TTL. It’s just three letters. But, boy, has it caused some trouble in these digital days. Underwater photographers, unlike our land-loving counterparts, invariably use flash in almost all our shots and this makes us very demanding when it comes to flash performance. Ever since TTL strobe control was introduced with the Nikonos V in 1984 the vast majority of images have relied on it.
TTL works on digital, but do we really need it?
Taken with Nikon D100 + SB80DX dTTL speedlight. Photo © Alex Mustard
TTL is tricky with digital because sensors don’t reflect light in the same way as film. Camera companies have been forced to develop new TTL protocols for their digitals, usually determining the required power output using pre-flashes. Unfortunately, traditional underwater strobes were not compatible with these pre-flash systems. Fixing this problem is exasperated because there are now so many different types of camera being taken underwater, and many have bespoke TTL flash metering protocols. Even within one brand there can be several different flash protocols. Ten years ago our camera choice was limited: Motormarine, Nikonos or a handful of housed SLRs. Today, according to the website Digideep.com, there are more than 600 digital cameras models with underwater housings.
A number of companies have worked hard to crack these codes. Indeed I imagine that right now we are benefiting from more R & D effort in underwater photography than there has ever been. For example Ikelite now has systems that allow TTL with some Olympus, Canon and Nikon cameras, and INON’s innovative new D2000 strobe is capable of TTL with almost every digital compact camera, yet its only connection to the camera is a fibre optic cable. And several European strobe manufacturers off Nikon and Canon digital TTL compatible strobes, often making use the of the electronics developed by photographer Matthias Heinrichs.
The author shooting with an INON D2000 TTL strobe. Photo © Joe Hoyt.
I do accept that TTL is a useful tool, and well worth having in the box (a TTL strobe can always be used in manual). Digital TTL also sells strobes. But many experienced digital shooters are now calling for underwater strobe companies to put their effort into other areas. Canon users want second curtain flash synch in an underwater strobe, and high-speed flash synch. Nikon users want to be able to realise the potential of their Creative Lighting System underwater.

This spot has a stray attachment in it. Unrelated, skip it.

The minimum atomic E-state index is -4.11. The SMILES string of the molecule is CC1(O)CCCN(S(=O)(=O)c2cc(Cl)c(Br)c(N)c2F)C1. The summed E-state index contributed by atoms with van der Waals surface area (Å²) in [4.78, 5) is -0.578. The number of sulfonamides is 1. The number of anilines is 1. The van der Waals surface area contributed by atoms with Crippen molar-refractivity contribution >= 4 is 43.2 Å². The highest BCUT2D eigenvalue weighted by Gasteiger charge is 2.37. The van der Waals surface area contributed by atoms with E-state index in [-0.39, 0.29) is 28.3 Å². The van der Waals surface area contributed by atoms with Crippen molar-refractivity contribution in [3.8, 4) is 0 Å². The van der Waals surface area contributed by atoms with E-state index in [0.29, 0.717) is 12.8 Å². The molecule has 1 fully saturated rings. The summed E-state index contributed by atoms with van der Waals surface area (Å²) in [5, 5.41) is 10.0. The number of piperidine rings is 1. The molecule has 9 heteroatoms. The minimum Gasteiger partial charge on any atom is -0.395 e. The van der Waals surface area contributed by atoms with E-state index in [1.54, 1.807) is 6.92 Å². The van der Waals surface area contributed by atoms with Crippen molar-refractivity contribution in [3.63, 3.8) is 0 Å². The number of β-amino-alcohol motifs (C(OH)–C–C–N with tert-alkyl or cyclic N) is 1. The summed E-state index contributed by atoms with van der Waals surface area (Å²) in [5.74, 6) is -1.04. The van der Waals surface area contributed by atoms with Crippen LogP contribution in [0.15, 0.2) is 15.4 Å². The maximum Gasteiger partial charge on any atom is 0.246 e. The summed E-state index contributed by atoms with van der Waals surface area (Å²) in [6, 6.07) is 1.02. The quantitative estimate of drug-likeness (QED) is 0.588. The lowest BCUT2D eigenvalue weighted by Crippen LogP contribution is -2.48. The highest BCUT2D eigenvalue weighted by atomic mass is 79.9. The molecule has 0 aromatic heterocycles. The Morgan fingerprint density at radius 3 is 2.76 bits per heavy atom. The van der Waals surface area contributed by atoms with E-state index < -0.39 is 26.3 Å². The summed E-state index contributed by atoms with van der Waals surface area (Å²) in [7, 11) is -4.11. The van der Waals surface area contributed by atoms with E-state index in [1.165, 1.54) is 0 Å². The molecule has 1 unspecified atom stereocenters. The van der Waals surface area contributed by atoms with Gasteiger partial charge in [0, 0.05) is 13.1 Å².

The irony of the situation is that most digital photographers tend to cast off the crutch of TTL as their digital experience grows. They rapidly realise that not only is manual strobe control ridiculously easy with the instant feedback of the cameras LCD screen, but it also empowers them with more creative control. The sticking point is that each photographer who converts from film to digital cannot believe that they do not need TTL. TTL is such an essential part of film shooting. Each photographer has to go through the learning process for himself. They cannot be told. Nearly all film converts demand TTL and, driven by the market, the R & D effort is misdirected.
How do I know? I am part of the problem. When I first got my first digital SLR, a Nikon D100 back in 2002, I went to the expense and effort of housing a normal Nikon land flash so I could have TTL. I told everyone I needed it. But, like the reformed smoker I am now one of the most vehement critics of the necessity of TTL. This is not because I believe the new TTL protocols don’t work. They do. I have just seen my mistake repeated by so many, wasting time and money because the must have TTL with digital. Then half way through their first trip they turn off TTL and never turn it on again. Digital shooting is different from film. But it seems we can only learn that the hard way.
Dr. Alex Mustard
Digital has ushered in many changes to underwater photography. The aim of this column is to discuss both the important and more frivolous consequences of these changes to the status quo of our consuming pursuit.